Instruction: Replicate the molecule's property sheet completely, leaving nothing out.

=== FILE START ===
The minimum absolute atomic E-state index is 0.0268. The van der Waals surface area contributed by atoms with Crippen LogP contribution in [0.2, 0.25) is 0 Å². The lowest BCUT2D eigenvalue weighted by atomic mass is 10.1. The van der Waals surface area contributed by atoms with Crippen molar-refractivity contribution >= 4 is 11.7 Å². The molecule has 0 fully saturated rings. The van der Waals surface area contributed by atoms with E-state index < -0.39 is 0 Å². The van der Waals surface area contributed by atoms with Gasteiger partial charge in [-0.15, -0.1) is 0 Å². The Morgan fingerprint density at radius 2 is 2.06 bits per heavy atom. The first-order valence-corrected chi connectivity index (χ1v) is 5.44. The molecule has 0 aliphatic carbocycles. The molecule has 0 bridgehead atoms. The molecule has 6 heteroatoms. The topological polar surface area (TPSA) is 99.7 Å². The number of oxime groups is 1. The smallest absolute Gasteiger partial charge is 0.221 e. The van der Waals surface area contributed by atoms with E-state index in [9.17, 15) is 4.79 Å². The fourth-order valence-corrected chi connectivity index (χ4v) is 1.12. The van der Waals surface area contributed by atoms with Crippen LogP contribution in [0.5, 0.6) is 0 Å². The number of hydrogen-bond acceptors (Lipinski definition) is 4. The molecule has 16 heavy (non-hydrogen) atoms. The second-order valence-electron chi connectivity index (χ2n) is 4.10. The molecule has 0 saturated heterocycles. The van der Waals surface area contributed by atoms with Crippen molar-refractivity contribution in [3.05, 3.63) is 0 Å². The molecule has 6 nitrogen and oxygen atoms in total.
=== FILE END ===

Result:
The minimum absolute atomic E-state index is 0.0268. The van der Waals surface area contributed by atoms with Crippen LogP contribution in [0.2, 0.25) is 0 Å². The lowest BCUT2D eigenvalue weighted by atomic mass is 10.1. The van der Waals surface area contributed by atoms with Crippen molar-refractivity contribution >= 4 is 11.7 Å². The molecule has 0 fully saturated rings. The van der Waals surface area contributed by atoms with E-state index < -0.39 is 0 Å². The van der Waals surface area contributed by atoms with Gasteiger partial charge in [-0.15, -0.1) is 0 Å². The Morgan fingerprint density at radius 2 is 2.06 bits per heavy atom. The first-order valence-corrected chi connectivity index (χ1v) is 5.44. The molecule has 0 aliphatic carbocycles. The molecule has 0 bridgehead atoms. The molecule has 6 heteroatoms. The topological polar surface area (TPSA) is 99.7 Å². The number of oxime groups is 1. The smallest absolute Gasteiger partial charge is 0.221 e. The van der Waals surface area contributed by atoms with E-state index in [9.17, 15) is 4.79 Å². The fourth-order valence-corrected chi connectivity index (χ4v) is 1.12. The van der Waals surface area contributed by atoms with Crippen LogP contribution in [0.5, 0.6) is 0 Å². The number of hydrogen-bond acceptors (Lipinski definition) is 4. The molecule has 16 heavy (non-hydrogen) atoms. The second-order valence-electron chi connectivity index (χ2n) is 4.10. The molecule has 0 saturated heterocycles. The van der Waals surface area contributed by atoms with Crippen molar-refractivity contribution in [3.05, 3.63) is 0 Å². The molecule has 6 nitrogen and oxygen atoms in total.